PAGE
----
Lift laparoscopy in dogs and cats: 12 cases (2008-2009).J Am Vet Med Assoc. 2011 Dec 15; 239(12):1574-9.JA
To describe clinical and physiologic changes during lift laparoscopy in dogs and cats and determine immediate surgical outcome.
Retrospective case series.
Client-owned dogs (n = 7) and cats (5).
A custom-made lift device was used to retract the abdominal wall for laparoscopic instrumentation. The lift device was used first in 3 dog cadavers to assess the risk of complications. Thereafter, the device was used for routine laparoscopic procedures in client-owned animals. Data collected from medical records included signalment, body weight, clinical signs, diagnosis, surgery type and duration, conversion from laparoscopic to open surgery, preoperative American Society of Anesthesiologists score, mean intraoperative respiratory rate, mean and peak end-tidal partial pressure of CO(2) during the laparoscopic surgery, ventilation method, mean saturation of hemoglobin with O(2), mean and systolic arterial pressures during the laparoscopic surgery, total anesthesia time, signs of pain immediately after recovery, duration of hospitalization, and postoperative complications.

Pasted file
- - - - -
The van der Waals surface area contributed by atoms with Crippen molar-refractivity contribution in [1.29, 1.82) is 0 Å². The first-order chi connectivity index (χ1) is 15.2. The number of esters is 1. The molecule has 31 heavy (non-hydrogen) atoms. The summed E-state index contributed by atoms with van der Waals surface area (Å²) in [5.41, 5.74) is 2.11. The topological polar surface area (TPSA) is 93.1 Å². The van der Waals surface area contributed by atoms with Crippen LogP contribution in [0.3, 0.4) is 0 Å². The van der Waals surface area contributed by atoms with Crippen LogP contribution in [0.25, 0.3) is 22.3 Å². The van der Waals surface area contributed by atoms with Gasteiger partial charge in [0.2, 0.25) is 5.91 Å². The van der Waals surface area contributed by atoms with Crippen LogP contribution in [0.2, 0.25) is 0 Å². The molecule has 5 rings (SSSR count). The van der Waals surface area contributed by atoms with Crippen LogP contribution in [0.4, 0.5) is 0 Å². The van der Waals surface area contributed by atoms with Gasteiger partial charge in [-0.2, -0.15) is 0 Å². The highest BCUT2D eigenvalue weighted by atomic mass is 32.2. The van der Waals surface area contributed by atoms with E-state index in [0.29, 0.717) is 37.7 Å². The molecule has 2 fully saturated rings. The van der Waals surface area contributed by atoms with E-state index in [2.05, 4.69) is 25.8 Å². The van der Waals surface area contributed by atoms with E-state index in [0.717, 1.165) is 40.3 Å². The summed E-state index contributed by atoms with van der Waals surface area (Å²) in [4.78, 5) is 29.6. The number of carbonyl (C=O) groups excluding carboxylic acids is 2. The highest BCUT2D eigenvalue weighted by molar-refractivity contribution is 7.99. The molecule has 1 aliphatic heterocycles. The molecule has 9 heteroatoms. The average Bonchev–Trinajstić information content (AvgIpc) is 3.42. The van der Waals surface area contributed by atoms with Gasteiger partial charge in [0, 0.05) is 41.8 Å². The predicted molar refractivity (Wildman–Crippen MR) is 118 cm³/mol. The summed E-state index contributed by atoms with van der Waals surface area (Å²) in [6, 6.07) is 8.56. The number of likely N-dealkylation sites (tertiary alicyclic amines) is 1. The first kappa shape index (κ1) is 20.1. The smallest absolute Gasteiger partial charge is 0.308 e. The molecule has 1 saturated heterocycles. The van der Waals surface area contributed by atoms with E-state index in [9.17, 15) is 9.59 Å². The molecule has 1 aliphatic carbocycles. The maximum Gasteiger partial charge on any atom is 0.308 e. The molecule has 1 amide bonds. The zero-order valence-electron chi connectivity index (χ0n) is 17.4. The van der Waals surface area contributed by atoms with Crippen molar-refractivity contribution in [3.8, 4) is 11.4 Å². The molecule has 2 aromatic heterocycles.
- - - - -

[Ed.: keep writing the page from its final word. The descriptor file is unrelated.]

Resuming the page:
Lift laparoscopy was successfully performed in 10 of the 12 patients. No adverse effects were noted with the use of this technique. However, in 1 dog and 1 cat, conversion to laparotomy was necessary because of poor visualization.
CONCLUSIONS AND CLINICAL RELEVANCE
Results suggested that lift laparoscopy is feasible in dogs and cats and is an option that can be used in clinical practice, especially if creation of positive-pressure pneumoperitoneum is not desirable.